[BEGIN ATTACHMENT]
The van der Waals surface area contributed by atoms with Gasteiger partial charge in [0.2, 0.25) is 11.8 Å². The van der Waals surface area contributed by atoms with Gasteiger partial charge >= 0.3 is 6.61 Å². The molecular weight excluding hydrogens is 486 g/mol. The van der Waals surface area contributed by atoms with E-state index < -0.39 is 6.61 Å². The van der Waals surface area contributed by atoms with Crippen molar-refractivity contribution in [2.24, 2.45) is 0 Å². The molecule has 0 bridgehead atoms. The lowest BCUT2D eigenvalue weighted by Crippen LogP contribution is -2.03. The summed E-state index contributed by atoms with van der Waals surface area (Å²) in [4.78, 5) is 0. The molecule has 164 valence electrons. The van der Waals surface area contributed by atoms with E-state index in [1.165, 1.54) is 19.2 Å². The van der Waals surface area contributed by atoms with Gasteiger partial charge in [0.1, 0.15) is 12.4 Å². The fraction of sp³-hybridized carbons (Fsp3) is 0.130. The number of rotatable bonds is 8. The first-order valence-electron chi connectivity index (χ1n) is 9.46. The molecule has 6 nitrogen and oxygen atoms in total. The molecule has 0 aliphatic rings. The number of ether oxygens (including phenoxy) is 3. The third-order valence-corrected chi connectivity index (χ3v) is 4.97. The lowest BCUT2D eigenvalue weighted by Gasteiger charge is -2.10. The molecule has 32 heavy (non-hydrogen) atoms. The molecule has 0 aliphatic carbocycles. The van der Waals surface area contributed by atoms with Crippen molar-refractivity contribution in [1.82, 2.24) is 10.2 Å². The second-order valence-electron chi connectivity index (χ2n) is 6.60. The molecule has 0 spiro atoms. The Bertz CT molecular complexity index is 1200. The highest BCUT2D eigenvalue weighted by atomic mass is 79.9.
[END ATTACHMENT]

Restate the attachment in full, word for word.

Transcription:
The van der Waals surface area contributed by atoms with Gasteiger partial charge in [0.2, 0.25) is 11.8 Å². The van der Waals surface area contributed by atoms with Gasteiger partial charge >= 0.3 is 6.61 Å². The molecular weight excluding hydrogens is 486 g/mol. The van der Waals surface area contributed by atoms with E-state index < -0.39 is 6.61 Å². The van der Waals surface area contributed by atoms with Crippen molar-refractivity contribution in [2.24, 2.45) is 0 Å². The molecule has 0 bridgehead atoms. The lowest BCUT2D eigenvalue weighted by Crippen LogP contribution is -2.03. The summed E-state index contributed by atoms with van der Waals surface area (Å²) in [4.78, 5) is 0. The molecule has 164 valence electrons. The van der Waals surface area contributed by atoms with E-state index in [1.165, 1.54) is 19.2 Å². The van der Waals surface area contributed by atoms with Gasteiger partial charge in [0.1, 0.15) is 12.4 Å². The fraction of sp³-hybridized carbons (Fsp3) is 0.130. The number of rotatable bonds is 8. The first-order valence-electron chi connectivity index (χ1n) is 9.46. The molecule has 6 nitrogen and oxygen atoms in total. The molecule has 0 aliphatic rings. The number of ether oxygens (including phenoxy) is 3. The third-order valence-corrected chi connectivity index (χ3v) is 4.97. The lowest BCUT2D eigenvalue weighted by Gasteiger charge is -2.10. The molecule has 32 heavy (non-hydrogen) atoms. The molecule has 0 aliphatic carbocycles. The van der Waals surface area contributed by atoms with Crippen molar-refractivity contribution in [1.82, 2.24) is 10.2 Å². The second-order valence-electron chi connectivity index (χ2n) is 6.60. The molecule has 0 spiro atoms. The Bertz CT molecular complexity index is 1200. The highest BCUT2D eigenvalue weighted by atomic mass is 79.9.